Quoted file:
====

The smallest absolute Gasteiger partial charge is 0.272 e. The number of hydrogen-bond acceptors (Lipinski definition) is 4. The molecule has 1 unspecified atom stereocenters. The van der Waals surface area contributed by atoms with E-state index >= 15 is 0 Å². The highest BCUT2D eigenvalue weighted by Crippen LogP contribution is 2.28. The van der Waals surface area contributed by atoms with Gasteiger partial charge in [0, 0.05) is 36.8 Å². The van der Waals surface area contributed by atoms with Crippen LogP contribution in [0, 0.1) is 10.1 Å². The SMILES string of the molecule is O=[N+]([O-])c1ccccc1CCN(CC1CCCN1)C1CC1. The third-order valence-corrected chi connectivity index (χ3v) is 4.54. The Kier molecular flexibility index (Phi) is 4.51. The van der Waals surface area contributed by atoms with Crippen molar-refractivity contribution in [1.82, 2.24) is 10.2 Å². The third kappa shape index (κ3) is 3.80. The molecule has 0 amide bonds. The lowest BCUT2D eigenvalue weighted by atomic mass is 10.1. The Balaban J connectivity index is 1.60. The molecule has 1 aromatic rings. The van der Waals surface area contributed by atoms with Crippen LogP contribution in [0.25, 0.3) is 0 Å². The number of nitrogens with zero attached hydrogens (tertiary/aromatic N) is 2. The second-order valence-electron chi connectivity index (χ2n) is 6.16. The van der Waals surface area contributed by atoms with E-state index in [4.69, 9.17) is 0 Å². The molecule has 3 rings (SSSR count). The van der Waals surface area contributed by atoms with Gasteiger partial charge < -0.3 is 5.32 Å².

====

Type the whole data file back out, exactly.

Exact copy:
The smallest absolute Gasteiger partial charge is 0.272 e. The number of hydrogen-bond acceptors (Lipinski definition) is 4. The molecule has 1 unspecified atom stereocenters. The van der Waals surface area contributed by atoms with E-state index >= 15 is 0 Å². The highest BCUT2D eigenvalue weighted by Crippen LogP contribution is 2.28. The van der Waals surface area contributed by atoms with Gasteiger partial charge in [0, 0.05) is 36.8 Å². The van der Waals surface area contributed by atoms with Crippen LogP contribution in [0, 0.1) is 10.1 Å². The SMILES string of the molecule is O=[N+]([O-])c1ccccc1CCN(CC1CCCN1)C1CC1. The third-order valence-corrected chi connectivity index (χ3v) is 4.54. The Kier molecular flexibility index (Phi) is 4.51. The van der Waals surface area contributed by atoms with Crippen molar-refractivity contribution in [1.82, 2.24) is 10.2 Å². The third kappa shape index (κ3) is 3.80. The molecule has 0 amide bonds. The lowest BCUT2D eigenvalue weighted by atomic mass is 10.1. The Balaban J connectivity index is 1.60. The molecule has 1 aromatic rings. The van der Waals surface area contributed by atoms with Crippen LogP contribution in [0.25, 0.3) is 0 Å². The number of nitrogens with zero attached hydrogens (tertiary/aromatic N) is 2. The second-order valence-electron chi connectivity index (χ2n) is 6.16. The van der Waals surface area contributed by atoms with E-state index in [4.69, 9.17) is 0 Å². The molecule has 3 rings (SSSR count). The van der Waals surface area contributed by atoms with Gasteiger partial charge < -0.3 is 5.32 Å².